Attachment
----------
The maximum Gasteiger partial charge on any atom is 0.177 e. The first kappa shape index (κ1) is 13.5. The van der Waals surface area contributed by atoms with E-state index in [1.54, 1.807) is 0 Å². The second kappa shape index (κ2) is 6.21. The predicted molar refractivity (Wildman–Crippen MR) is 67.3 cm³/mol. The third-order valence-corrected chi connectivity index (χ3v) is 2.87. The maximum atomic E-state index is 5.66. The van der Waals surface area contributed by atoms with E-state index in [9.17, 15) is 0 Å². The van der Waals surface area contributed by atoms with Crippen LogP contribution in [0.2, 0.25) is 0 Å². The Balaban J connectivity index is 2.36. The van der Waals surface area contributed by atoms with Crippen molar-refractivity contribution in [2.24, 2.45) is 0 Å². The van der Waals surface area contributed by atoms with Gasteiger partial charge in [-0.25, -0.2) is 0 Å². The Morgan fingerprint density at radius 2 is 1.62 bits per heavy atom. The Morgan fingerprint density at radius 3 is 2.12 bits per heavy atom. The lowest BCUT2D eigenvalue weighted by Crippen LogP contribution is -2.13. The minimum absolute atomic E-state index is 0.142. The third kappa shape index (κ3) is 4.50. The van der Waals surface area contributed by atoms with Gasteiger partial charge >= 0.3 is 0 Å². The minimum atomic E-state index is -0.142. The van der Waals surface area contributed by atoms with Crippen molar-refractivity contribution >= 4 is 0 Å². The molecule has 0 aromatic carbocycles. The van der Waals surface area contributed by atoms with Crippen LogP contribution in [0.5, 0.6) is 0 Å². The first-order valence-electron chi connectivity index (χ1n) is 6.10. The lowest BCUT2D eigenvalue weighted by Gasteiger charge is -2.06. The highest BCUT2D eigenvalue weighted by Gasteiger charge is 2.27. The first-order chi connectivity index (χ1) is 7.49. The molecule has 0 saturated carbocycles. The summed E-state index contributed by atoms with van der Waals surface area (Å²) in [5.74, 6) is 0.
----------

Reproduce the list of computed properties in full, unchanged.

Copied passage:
The maximum Gasteiger partial charge on any atom is 0.177 e. The first kappa shape index (κ1) is 13.5. The van der Waals surface area contributed by atoms with E-state index in [1.54, 1.807) is 0 Å². The second kappa shape index (κ2) is 6.21. The predicted molar refractivity (Wildman–Crippen MR) is 67.3 cm³/mol. The third-order valence-corrected chi connectivity index (χ3v) is 2.87. The maximum atomic E-state index is 5.66. The van der Waals surface area contributed by atoms with E-state index in [9.17, 15) is 0 Å². The van der Waals surface area contributed by atoms with Crippen LogP contribution in [0.2, 0.25) is 0 Å². The Balaban J connectivity index is 2.36. The van der Waals surface area contributed by atoms with Crippen molar-refractivity contribution in [2.24, 2.45) is 0 Å². The van der Waals surface area contributed by atoms with Gasteiger partial charge in [-0.25, -0.2) is 0 Å². The Morgan fingerprint density at radius 2 is 1.62 bits per heavy atom. The Morgan fingerprint density at radius 3 is 2.12 bits per heavy atom. The lowest BCUT2D eigenvalue weighted by Crippen LogP contribution is -2.13. The minimum absolute atomic E-state index is 0.142. The third kappa shape index (κ3) is 4.50. The van der Waals surface area contributed by atoms with Gasteiger partial charge >= 0.3 is 0 Å². The minimum atomic E-state index is -0.142. The van der Waals surface area contributed by atoms with Crippen molar-refractivity contribution >= 4 is 0 Å². The molecule has 0 aromatic carbocycles. The van der Waals surface area contributed by atoms with Crippen LogP contribution in [0.5, 0.6) is 0 Å². The first-order valence-electron chi connectivity index (χ1n) is 6.10. The lowest BCUT2D eigenvalue weighted by Gasteiger charge is -2.06. The highest BCUT2D eigenvalue weighted by Gasteiger charge is 2.27. The first-order chi connectivity index (χ1) is 7.49. The molecule has 0 saturated carbocycles. The summed E-state index contributed by atoms with van der Waals surface area (Å²) in [5.74, 6) is 0.